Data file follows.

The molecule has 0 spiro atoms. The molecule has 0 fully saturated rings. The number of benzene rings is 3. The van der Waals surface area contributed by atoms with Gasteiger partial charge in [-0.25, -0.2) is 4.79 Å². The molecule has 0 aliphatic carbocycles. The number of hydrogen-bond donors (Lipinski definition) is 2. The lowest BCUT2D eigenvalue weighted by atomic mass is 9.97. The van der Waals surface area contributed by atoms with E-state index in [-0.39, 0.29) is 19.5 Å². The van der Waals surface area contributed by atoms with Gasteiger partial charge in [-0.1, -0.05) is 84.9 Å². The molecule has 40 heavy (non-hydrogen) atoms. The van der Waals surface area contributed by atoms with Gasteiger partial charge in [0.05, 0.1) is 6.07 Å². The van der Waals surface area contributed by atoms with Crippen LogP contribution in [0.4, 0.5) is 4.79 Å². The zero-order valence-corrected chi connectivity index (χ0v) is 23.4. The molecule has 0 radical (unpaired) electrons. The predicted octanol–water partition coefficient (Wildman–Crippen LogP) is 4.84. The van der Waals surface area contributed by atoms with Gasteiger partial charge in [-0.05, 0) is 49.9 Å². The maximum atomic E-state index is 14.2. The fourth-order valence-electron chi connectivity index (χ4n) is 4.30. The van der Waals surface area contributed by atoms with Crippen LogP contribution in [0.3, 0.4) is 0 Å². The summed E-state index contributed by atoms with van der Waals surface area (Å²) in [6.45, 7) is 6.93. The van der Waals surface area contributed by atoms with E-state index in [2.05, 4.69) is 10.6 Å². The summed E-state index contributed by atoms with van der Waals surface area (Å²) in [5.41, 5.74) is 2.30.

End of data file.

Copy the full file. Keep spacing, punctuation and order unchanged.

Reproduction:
The molecule has 0 spiro atoms. The molecule has 0 fully saturated rings. The number of benzene rings is 3. The van der Waals surface area contributed by atoms with Gasteiger partial charge in [-0.25, -0.2) is 4.79 Å². The molecule has 0 aliphatic carbocycles. The number of hydrogen-bond donors (Lipinski definition) is 2. The lowest BCUT2D eigenvalue weighted by atomic mass is 9.97. The van der Waals surface area contributed by atoms with E-state index in [-0.39, 0.29) is 19.5 Å². The van der Waals surface area contributed by atoms with Gasteiger partial charge in [-0.1, -0.05) is 84.9 Å². The molecule has 40 heavy (non-hydrogen) atoms. The van der Waals surface area contributed by atoms with Gasteiger partial charge in [0.05, 0.1) is 6.07 Å². The van der Waals surface area contributed by atoms with Crippen LogP contribution in [0.4, 0.5) is 4.79 Å². The zero-order valence-corrected chi connectivity index (χ0v) is 23.4. The molecule has 0 radical (unpaired) electrons. The predicted octanol–water partition coefficient (Wildman–Crippen LogP) is 4.84. The van der Waals surface area contributed by atoms with Gasteiger partial charge in [-0.05, 0) is 49.9 Å². The maximum atomic E-state index is 14.2. The fourth-order valence-electron chi connectivity index (χ4n) is 4.30. The van der Waals surface area contributed by atoms with Crippen LogP contribution in [0.3, 0.4) is 0 Å². The summed E-state index contributed by atoms with van der Waals surface area (Å²) in [6.45, 7) is 6.93. The van der Waals surface area contributed by atoms with E-state index in [2.05, 4.69) is 10.6 Å². The summed E-state index contributed by atoms with van der Waals surface area (Å²) in [5.41, 5.74) is 2.30.